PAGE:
And if it’s not a good time, perhaps I avoid eye contact, or my answer is short or curt, please don’t be offended. It just may not be the right time and/or place for such a discussion.

Please understand that first and foremost I always have the very best the interest of my children at heart.

So thank you, random shopper in the Target check-out line*** that is staring at me and my children and is just dying to engage us in a conversation about adoption. Thank you for listening.

I knew you’d understand.



***please feel free to insert any of the following
– random stranger at Walmart
– random stranger at the produce section of the grocery store
– random stranger as we order our sandwiches at Subway
– random stranger in the pew behind us at church
– random stranger sitting next to me in the waiting room of the pediatrician’s office
– the mom of the my son’s new friend at preschool
– our neighbor that we only see at Halloween and when she’s walking her dog
– the teller that I see every single time I go to the bank who has friend from high school who just adopted a little girl from China too
– the entire extended family that was leaving The Olive Garden as we were being seated
– the receptionist at the orthodontist that thinks she knows our family so well, but really do you?
– my sister-in-law’s colleague that is currently having infertility issues that I just met at a baby shower
– Uncle Weldon’s new “lady friend” that I was recently introduced to who did a mission trip to the Philippians in the 1980’s and is joining us for Thanksgiving dinner

What loss looks like four decades later

August 25, 2012 by nohandsbutours 7 Comments

When I was two years old…

…my mom left.

When Tess and Jude were 12 months old, they were taken from the only home they knew.
When Mimi was 23 months old, she was taken from the only mama she knew.

So how do we process not being chosen?

I don’t remember any of those younger years or the time when she didn’t come back. I don’t suspect Tess, Jude, or Mimi will either.
But not having any recollection of it, is far from meaning it doesn’t shape a large portion of one’s soul.
And future.
And how one would live the rest of their life.

I could go into a lot of details. But I’m not going to.

Don’t get me wrong. I was loved. I was cherished. I was held when I hurt and guided gently the way only parents do. My papa remarried and raised me with all the things he thought a treasured daughter should have, including a mama that was there for it all and raised me with love as if I was her very own.
Indeed I am her very own.
I am hers.
Her daughter.
I was brought up in a pretty stinkin’ normal family.

I treasure Tess, Jude, and Mimi as if they were born to me. It is no different.
They are my daughters and son.
And I’d like to think they are also being raised in a pretty stinkin’ normal family.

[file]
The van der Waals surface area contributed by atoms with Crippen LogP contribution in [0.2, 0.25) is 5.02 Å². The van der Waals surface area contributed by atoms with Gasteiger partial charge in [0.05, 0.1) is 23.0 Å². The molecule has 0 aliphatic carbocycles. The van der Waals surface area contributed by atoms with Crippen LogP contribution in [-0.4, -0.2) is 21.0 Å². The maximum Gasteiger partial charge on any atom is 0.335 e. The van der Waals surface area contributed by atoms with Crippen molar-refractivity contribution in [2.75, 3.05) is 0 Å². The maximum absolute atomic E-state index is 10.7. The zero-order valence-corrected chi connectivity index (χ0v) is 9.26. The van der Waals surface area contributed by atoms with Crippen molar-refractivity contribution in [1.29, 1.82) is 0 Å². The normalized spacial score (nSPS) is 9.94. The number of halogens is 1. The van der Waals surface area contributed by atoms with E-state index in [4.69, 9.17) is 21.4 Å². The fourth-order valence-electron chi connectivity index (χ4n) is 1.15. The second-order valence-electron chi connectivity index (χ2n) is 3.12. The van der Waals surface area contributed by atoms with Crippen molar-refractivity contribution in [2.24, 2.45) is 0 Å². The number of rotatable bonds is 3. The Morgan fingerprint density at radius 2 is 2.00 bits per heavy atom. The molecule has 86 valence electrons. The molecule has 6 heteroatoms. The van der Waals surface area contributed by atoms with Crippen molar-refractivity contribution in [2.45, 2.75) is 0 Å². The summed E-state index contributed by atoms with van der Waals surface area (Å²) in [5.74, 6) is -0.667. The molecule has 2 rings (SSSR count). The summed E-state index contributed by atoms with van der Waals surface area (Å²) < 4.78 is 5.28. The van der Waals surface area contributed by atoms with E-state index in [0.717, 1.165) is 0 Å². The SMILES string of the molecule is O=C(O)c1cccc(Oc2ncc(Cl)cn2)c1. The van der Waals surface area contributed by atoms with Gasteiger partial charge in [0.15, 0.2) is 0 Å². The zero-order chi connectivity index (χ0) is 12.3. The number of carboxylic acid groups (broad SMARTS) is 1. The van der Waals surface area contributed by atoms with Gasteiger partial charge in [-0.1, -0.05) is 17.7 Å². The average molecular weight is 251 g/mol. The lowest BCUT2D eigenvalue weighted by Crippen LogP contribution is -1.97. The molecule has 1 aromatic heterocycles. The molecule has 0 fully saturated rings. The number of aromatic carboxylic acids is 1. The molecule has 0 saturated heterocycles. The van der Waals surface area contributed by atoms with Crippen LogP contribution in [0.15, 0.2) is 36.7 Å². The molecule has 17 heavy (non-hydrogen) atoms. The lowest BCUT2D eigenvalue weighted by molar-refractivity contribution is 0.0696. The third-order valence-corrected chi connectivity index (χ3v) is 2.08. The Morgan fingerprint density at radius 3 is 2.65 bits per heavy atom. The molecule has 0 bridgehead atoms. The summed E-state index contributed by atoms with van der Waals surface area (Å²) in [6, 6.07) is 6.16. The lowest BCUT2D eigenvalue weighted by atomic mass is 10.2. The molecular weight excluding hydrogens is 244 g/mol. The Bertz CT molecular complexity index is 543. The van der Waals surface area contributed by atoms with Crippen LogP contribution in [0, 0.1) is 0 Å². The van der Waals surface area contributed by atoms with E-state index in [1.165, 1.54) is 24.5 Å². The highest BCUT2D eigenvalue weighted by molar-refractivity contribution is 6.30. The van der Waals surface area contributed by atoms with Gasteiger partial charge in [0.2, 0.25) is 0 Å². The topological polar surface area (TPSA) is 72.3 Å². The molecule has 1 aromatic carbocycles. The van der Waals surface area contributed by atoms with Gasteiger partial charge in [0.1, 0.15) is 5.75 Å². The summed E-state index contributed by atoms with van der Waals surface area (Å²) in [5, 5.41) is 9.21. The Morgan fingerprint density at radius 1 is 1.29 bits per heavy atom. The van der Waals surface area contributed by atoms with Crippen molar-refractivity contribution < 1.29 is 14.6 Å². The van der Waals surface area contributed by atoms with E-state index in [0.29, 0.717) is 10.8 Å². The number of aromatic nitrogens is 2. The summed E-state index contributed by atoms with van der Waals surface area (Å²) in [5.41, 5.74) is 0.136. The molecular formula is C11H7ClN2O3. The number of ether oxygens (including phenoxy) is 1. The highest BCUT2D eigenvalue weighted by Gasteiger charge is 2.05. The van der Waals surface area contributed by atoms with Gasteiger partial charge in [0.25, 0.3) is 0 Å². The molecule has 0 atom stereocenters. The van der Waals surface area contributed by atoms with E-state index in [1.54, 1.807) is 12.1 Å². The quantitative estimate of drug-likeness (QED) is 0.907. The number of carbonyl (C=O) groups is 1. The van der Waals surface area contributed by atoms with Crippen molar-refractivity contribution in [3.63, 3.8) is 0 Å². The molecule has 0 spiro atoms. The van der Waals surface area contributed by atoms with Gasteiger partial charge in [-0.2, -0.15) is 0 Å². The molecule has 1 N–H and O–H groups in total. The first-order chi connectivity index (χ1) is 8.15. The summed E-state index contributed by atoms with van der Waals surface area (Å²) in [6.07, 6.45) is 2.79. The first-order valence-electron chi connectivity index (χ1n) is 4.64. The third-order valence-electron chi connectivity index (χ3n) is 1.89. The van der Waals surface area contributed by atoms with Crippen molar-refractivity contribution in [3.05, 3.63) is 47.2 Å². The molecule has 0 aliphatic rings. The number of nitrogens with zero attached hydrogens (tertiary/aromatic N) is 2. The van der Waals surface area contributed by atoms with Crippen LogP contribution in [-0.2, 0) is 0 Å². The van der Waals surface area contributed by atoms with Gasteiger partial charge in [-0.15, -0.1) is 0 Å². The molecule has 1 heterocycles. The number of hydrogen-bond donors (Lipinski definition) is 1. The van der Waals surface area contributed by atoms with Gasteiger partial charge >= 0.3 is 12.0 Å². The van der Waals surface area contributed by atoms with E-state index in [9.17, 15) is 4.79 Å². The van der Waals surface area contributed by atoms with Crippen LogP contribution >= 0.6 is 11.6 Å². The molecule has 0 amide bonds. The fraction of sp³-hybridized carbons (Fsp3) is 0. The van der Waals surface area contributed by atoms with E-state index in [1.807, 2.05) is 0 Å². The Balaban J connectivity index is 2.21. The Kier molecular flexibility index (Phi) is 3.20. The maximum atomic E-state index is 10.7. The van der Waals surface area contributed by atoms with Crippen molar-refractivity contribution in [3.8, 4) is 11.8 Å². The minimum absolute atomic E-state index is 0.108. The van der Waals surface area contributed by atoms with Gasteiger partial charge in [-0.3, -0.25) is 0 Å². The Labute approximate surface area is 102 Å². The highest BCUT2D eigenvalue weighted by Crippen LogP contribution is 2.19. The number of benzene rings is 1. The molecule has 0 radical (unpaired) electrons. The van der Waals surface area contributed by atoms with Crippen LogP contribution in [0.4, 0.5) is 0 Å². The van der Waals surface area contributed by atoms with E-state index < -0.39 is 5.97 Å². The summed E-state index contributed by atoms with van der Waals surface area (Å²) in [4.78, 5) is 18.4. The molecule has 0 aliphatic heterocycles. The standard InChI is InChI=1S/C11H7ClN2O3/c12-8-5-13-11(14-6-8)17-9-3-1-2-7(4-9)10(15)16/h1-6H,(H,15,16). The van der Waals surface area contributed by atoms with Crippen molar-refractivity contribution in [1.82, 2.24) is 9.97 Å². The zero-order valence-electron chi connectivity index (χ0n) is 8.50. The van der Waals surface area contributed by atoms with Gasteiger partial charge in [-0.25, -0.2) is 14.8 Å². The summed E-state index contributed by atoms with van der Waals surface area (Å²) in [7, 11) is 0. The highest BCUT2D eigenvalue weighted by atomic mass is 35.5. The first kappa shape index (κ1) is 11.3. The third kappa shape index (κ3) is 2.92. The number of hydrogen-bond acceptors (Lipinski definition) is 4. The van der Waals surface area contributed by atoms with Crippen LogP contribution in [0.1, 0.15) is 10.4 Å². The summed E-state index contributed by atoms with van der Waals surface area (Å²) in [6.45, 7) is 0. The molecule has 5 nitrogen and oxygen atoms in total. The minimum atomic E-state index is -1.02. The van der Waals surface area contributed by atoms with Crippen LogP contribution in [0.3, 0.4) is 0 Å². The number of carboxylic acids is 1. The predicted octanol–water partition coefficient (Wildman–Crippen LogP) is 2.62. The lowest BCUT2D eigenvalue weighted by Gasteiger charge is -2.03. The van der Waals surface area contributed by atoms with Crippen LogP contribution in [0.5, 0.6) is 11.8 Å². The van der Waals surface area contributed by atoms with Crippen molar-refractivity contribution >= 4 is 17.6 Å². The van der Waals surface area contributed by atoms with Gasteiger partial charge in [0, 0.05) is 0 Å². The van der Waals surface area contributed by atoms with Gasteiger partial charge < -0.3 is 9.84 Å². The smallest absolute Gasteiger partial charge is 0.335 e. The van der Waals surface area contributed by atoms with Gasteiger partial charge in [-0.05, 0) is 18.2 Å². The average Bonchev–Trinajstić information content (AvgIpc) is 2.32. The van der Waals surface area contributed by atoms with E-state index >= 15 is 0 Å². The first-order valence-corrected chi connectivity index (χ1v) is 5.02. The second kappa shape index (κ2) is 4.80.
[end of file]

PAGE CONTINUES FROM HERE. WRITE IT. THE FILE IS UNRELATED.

I knew my story all along. And so do my children. There has never been and never will be a moment that they don’t know. As a child and teenager, I would have been the first to tell you that I knew my story, and it wasn’t a big deal. These things happen… happened to me… and life goes on. I still had my father and kept my culture and extended family. Unlike my youngest children.

But all these years turn decades later, I am still haunted at how profound it can be.

As often happens in my life, seasons pass and often my grief is again brought to the surface. A wedding. A birth. The holidays. A party. Birthdays. And it can come right back. The loss of a parent is huge, and even under the best circumstances, it can be emotionally challenging even four decades later.

Why do I still struggle?
Why do I still grieve?
Why can’t I just count my blessings and get over it?
Why can’t I surrender this pain to Him?
Suddenly there’s a reminder, and I spiral back.

for 42 flippin’ years I fight the cycle.
I’m still fighting this cycle four decades later.

So it should come as no surprise that Tess flips out during Jude’s birthday. I should be completely on my toes at the holidays, prepared for my child’s anger or bargaining to surface. And it does. Tess struggles for control when the routine changes. Jude withdraws and gets anxious if there’s too much going on. Mimi becomes demanding when she feels unsafe in her world. I’m gonna hang on tight as they grow and change.

Of course the mama in me wants to protect them, my own children, from this haunting cycle of grief and anger and fear.
As the mama, I don’t want them to hurt. I want to take it all away.
As the child, I know that’s just not always possible.
This thing that is adoption is born of hurt and loss. And that I understand with every ounce of my being.

I think what I most want to say, from personal experience, is that we parents can’t always fill the loss or
repair the damage for our children, our beloved children that weren’t chosen by their first families.
We can’t always fill the void.